We'd therefore recommend pulling a third CAT5E to each room. It can be left as a spare or wired to a third RJ-45 and used as a second phone cable for fax machines, analog modems, and TV set-top boxes (most of which still use telephone lines).
People want to provide cable connections in many rooms to connect TV sets or cable modems. They may want to distribute the output of a cable set-top box or a satellite receiver to many rooms. They might want to make the "monitor" output of an A/V receiver available throughout the house, permitting any TV to show a VCR, DVD, or premium cable program.
While video distribution may one day be feasible with CAT5E cabling or wireless, the standard practice today is to use RG-6 coaxial cable with "home run" wiring from the wiring center. We'd suggest running two RG-6 cables to each room, using one for video to the room and the other as a return for a camera or other video source.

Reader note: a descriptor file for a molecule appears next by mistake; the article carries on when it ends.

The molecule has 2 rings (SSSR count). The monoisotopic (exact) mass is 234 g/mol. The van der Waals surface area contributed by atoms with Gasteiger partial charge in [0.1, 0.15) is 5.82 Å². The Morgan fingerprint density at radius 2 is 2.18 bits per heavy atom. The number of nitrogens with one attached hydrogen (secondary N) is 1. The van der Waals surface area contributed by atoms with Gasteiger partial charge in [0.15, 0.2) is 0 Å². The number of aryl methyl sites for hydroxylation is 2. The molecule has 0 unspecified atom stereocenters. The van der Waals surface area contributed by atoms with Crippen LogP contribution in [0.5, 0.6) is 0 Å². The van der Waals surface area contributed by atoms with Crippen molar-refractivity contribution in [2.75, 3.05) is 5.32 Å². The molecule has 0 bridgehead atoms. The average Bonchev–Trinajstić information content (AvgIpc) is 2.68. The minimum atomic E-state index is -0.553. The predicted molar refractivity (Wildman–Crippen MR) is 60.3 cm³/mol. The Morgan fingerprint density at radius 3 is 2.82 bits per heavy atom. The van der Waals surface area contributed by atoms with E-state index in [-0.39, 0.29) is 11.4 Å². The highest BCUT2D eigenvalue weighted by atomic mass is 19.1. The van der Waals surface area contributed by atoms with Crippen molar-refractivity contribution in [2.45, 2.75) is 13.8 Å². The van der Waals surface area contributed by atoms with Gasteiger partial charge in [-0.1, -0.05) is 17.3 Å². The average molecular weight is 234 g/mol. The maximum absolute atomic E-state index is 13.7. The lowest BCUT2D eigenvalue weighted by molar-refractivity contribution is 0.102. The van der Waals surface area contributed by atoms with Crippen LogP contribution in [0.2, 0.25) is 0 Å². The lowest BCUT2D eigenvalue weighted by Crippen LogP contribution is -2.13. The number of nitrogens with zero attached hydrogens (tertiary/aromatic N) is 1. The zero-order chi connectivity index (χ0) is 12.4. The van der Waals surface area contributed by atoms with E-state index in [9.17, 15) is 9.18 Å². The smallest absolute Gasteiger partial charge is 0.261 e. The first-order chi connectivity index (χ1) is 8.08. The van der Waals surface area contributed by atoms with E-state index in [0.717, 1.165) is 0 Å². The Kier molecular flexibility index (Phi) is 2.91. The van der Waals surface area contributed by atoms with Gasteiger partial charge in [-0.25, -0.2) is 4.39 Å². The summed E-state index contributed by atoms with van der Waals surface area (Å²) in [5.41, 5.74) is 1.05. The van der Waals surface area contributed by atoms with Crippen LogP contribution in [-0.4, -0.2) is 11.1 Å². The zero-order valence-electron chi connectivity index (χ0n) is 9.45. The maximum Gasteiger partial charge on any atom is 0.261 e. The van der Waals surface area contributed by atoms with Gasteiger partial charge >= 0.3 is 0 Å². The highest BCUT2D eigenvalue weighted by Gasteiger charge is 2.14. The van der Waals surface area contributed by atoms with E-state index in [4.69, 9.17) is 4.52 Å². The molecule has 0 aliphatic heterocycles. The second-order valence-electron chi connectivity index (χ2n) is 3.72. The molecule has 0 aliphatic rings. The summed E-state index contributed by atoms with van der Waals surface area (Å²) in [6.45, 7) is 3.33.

You may want to have loudspeakers in many roons to listen to the radio or CDs from a central sound system. While we believe that this will be carried over CAT5E, power-line or wireless in the future, today you'll need loudspeaker wiring for sound.
We recommend running low-loss "Monster"-type loudspeaker cable on a "home run" from the wire center (two cables are of course required for stereo). This approach avoids the need for a stereo amplifier in each room.
If you're willing to put an amplifer in each room (or if your TV has stereo audio input and you're satisfied with the built-in speakers), an alternative would be to run two additional RG-6 cables for "line audio".